A Japanese sushi entrepreneur paid a record of 3.1 million dollars for a giant tuna on Saturday while the new Tokyo fish market, which replaced the famous Tsukiji at the end of last year, held its first New Year's auction pre-dawn.
The bids stood at 333.6 million yen for the huge 278 kg (an endangered species) fish caught off the north coast of Japan.
The so-called "Tuna King" Kiyoshi Kimura paid the highest price, doubling the previous record of 155 million yen from 2013.
"I bought a good tuna," Kimura said after the auction.
"The price was higher than initially thought, but I hope our customers eat this great tuna."
Tsukiji – the world's largest fish market and a popular tourist attraction in an area full of restaurants and shops – moved to Toyosu in October, a former gas plant a little further east.
Opened in 1935, Tsukiji was known for its predawn tuna auctions a day, captured from all corners of the world, for use by everyone, from the best Michelin star chefs to ordinary grocery stores.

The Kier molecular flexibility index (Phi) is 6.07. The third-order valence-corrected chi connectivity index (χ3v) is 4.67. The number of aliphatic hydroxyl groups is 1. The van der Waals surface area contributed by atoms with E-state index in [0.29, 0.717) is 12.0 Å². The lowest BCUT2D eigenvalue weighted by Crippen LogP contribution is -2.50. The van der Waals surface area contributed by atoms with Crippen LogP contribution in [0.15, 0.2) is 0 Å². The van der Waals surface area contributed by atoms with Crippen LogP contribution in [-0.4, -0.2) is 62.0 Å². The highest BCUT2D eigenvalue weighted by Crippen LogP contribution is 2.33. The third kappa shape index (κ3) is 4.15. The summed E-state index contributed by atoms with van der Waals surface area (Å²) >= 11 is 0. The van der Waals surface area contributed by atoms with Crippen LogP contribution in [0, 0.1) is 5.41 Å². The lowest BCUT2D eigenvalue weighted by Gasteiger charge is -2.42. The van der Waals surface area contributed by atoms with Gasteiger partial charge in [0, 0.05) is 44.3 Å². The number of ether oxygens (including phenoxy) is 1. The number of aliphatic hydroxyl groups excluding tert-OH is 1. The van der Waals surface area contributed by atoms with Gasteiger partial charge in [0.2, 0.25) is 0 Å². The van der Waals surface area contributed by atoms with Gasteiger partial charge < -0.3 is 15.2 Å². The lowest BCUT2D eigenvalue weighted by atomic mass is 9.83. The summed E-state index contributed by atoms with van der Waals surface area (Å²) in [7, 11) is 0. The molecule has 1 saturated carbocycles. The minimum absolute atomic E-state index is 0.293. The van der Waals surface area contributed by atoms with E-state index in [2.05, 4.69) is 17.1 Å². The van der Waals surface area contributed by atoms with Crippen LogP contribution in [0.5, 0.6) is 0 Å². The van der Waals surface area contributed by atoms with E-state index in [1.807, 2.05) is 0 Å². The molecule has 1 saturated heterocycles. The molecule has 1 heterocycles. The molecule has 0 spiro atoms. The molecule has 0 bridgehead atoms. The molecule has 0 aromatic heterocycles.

Especially at the first auction of the new year, sushi wholesalers and magnates were known to pay attractive prices for bigger and better fish.
Despite the transfer, the auction ritual remained intact: before dawn, rubber boot buyers were inspecting the quality of the giant fresh and frozen tuna by examining the tail cut with flashlights and slices of rubbing between the fingers.
At 5:10 am the bells rang to signal that the auction was in progress and the air filled with the sound of the auctioneers who shouted the prices to the buyers, who raised their fingers to indicate interest.
"Finally, the first New Year auction was held at the Toyosu market," said Yoshihiko Otaki, a market official.
"We have a lot of tuna here as we did in Tsukiji," he said.
Tokyo Governor Yuriko Koike said, "I sincerely hope this market is loved by many people."
The transfer has been a long and controversial process.
Few would dispute the fact that Tsukiji had exceeded its peak, and there were concerns about fire regulations and obsolete sanitary controls.
In contrast, the new market, located about 2 km east of Toyosu, boasts state-of-the-art refrigeration systems and is almost double that of Tsukiji.
But Toyosu is on the site of a former gas plant and the soil was found tainted, forcing local authorities to spend millions of dollars to clean it up and delay the transfer.